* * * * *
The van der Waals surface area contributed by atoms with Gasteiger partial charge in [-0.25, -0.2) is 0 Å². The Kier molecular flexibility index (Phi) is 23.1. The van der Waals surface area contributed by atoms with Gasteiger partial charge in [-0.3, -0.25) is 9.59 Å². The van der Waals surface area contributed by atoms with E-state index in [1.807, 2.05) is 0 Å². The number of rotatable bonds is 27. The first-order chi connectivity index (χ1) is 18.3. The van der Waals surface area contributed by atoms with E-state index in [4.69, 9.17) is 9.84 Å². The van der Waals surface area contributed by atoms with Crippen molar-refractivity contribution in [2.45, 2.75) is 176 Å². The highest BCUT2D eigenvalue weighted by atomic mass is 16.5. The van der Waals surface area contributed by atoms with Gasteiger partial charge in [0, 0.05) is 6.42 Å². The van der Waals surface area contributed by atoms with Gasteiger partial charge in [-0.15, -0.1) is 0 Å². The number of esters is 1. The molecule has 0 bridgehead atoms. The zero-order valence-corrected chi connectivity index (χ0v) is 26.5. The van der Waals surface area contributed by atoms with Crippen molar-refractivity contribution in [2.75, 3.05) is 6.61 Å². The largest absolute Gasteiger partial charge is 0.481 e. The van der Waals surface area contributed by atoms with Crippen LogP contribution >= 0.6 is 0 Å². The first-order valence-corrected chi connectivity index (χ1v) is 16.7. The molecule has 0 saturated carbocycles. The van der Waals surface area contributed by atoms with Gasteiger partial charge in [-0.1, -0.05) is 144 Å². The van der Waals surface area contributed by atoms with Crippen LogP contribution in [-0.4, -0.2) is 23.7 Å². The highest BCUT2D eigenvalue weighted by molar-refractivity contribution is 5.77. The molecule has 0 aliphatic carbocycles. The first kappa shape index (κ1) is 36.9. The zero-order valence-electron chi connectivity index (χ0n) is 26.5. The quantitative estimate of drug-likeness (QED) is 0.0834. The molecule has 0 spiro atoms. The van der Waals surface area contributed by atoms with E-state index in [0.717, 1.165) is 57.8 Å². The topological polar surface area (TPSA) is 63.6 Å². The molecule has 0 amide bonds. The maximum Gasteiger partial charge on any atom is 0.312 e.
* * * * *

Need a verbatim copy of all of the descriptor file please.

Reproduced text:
The van der Waals surface area contributed by atoms with Gasteiger partial charge in [-0.25, -0.2) is 0 Å². The Kier molecular flexibility index (Phi) is 23.1. The van der Waals surface area contributed by atoms with Gasteiger partial charge in [-0.3, -0.25) is 9.59 Å². The van der Waals surface area contributed by atoms with E-state index in [1.807, 2.05) is 0 Å². The number of rotatable bonds is 27. The first-order chi connectivity index (χ1) is 18.3. The van der Waals surface area contributed by atoms with E-state index in [4.69, 9.17) is 9.84 Å². The van der Waals surface area contributed by atoms with Crippen molar-refractivity contribution in [2.45, 2.75) is 176 Å². The highest BCUT2D eigenvalue weighted by atomic mass is 16.5. The van der Waals surface area contributed by atoms with Gasteiger partial charge in [0, 0.05) is 6.42 Å². The van der Waals surface area contributed by atoms with Gasteiger partial charge in [-0.15, -0.1) is 0 Å². The number of esters is 1. The molecule has 0 bridgehead atoms. The zero-order valence-corrected chi connectivity index (χ0v) is 26.5. The van der Waals surface area contributed by atoms with Crippen molar-refractivity contribution in [2.75, 3.05) is 6.61 Å². The largest absolute Gasteiger partial charge is 0.481 e. The van der Waals surface area contributed by atoms with Crippen LogP contribution >= 0.6 is 0 Å². The first-order valence-corrected chi connectivity index (χ1v) is 16.7. The molecule has 0 saturated carbocycles. The van der Waals surface area contributed by atoms with Gasteiger partial charge in [-0.1, -0.05) is 144 Å². The van der Waals surface area contributed by atoms with Crippen LogP contribution in [-0.4, -0.2) is 23.7 Å². The highest BCUT2D eigenvalue weighted by molar-refractivity contribution is 5.77. The molecule has 0 aliphatic carbocycles. The first kappa shape index (κ1) is 36.9. The zero-order valence-electron chi connectivity index (χ0n) is 26.5. The quantitative estimate of drug-likeness (QED) is 0.0834. The molecule has 0 spiro atoms. The van der Waals surface area contributed by atoms with E-state index in [0.717, 1.165) is 57.8 Å². The topological polar surface area (TPSA) is 63.6 Å². The molecule has 0 amide bonds. The maximum Gasteiger partial charge on any atom is 0.312 e.